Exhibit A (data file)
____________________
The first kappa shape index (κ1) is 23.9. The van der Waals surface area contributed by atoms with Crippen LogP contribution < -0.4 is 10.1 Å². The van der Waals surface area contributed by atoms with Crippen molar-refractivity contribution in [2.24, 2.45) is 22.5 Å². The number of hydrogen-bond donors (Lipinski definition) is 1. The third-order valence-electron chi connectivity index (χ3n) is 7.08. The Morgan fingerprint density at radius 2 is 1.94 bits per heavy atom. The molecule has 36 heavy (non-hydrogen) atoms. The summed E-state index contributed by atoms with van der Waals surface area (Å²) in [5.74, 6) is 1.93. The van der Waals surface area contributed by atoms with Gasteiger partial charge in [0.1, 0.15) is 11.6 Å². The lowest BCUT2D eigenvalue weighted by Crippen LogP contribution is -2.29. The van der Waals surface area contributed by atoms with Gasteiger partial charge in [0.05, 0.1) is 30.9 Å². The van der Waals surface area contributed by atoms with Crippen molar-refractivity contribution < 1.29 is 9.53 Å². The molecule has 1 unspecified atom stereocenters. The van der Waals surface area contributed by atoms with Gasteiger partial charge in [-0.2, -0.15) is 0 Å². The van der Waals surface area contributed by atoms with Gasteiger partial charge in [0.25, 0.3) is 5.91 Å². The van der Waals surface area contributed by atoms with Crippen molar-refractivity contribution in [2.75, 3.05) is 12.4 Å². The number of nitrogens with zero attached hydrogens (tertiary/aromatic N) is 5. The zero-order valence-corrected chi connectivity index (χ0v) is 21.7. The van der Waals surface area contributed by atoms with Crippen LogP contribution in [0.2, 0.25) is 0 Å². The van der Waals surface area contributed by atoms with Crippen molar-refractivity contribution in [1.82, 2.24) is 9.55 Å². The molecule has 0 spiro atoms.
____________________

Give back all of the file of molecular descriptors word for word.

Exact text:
The first kappa shape index (κ1) is 23.9. The van der Waals surface area contributed by atoms with Crippen LogP contribution < -0.4 is 10.1 Å². The van der Waals surface area contributed by atoms with Crippen molar-refractivity contribution in [2.24, 2.45) is 22.5 Å². The number of hydrogen-bond donors (Lipinski definition) is 1. The third-order valence-electron chi connectivity index (χ3n) is 7.08. The Morgan fingerprint density at radius 2 is 1.94 bits per heavy atom. The molecule has 36 heavy (non-hydrogen) atoms. The summed E-state index contributed by atoms with van der Waals surface area (Å²) in [5.74, 6) is 1.93. The van der Waals surface area contributed by atoms with Gasteiger partial charge in [0.1, 0.15) is 11.6 Å². The lowest BCUT2D eigenvalue weighted by Crippen LogP contribution is -2.29. The van der Waals surface area contributed by atoms with Gasteiger partial charge in [0.05, 0.1) is 30.9 Å². The van der Waals surface area contributed by atoms with Crippen molar-refractivity contribution < 1.29 is 9.53 Å². The molecule has 1 unspecified atom stereocenters. The van der Waals surface area contributed by atoms with Gasteiger partial charge in [-0.2, -0.15) is 0 Å². The van der Waals surface area contributed by atoms with Gasteiger partial charge in [0.25, 0.3) is 5.91 Å². The van der Waals surface area contributed by atoms with Crippen molar-refractivity contribution in [2.75, 3.05) is 12.4 Å². The number of nitrogens with zero attached hydrogens (tertiary/aromatic N) is 5. The zero-order valence-corrected chi connectivity index (χ0v) is 21.7. The van der Waals surface area contributed by atoms with Crippen LogP contribution in [0.2, 0.25) is 0 Å². The van der Waals surface area contributed by atoms with Crippen molar-refractivity contribution in [1.82, 2.24) is 9.55 Å². The molecule has 0 spiro atoms.